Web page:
We landed in Xiamen and made our way to Cherry’s hometown, some two hours further by car. Traveling more than an hour beyond, we arrived at a carving studio specializing in Han Bai Yu stone - white jade.
Han Bai Yu could be considered the Chinese equivalent of Makrana marble from India, except the two are really different. Makrana is opaque, like milk. Han Bai Yu is translucent, like ice. Yet both are at the mercy of the carvers whose job is to find life in the inanimate.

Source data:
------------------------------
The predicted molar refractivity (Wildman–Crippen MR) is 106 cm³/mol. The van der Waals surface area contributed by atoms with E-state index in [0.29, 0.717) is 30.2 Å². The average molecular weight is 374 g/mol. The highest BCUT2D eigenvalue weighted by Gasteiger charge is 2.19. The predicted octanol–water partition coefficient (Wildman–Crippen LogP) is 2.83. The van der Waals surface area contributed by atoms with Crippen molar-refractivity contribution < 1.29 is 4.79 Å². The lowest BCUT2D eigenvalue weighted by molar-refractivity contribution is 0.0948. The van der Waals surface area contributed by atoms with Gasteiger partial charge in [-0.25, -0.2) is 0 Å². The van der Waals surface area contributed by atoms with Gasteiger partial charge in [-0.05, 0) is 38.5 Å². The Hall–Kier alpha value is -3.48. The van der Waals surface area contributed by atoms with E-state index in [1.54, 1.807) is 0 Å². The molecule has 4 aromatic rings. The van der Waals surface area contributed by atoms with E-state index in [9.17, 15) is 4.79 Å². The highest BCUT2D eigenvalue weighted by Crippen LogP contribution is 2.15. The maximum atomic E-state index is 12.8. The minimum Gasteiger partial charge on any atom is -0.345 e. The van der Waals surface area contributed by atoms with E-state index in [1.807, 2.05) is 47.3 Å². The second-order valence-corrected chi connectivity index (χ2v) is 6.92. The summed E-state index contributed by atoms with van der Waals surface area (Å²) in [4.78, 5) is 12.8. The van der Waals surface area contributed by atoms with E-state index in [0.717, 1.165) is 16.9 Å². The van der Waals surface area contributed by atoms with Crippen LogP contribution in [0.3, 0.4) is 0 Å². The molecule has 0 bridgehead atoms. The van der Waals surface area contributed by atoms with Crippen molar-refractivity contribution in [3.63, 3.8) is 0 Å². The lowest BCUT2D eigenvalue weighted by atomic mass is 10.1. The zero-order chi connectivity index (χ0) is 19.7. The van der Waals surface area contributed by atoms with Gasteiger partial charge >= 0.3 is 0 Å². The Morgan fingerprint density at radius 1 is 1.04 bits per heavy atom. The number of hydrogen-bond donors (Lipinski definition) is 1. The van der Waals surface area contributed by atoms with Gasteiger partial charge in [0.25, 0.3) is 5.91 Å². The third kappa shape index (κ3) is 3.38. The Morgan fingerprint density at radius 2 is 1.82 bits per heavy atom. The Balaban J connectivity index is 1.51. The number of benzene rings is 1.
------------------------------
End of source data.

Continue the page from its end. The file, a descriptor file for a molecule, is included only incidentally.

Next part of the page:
The carvers at the studio were conspicuously absent. All had returned to their villages for the Chinese New Year. But the statues remained in various states of completion. I have never seen such extraordinary, detailed carving anywhere in the world. The statues seemed to come alive. Their presence was undeniable. I became lost in their expressions, which appeared to change instead of being locked in stone. “It feels like they want to talk,” I said to Cherry at one point. “Anything is possible,” she replied. “It’s China.”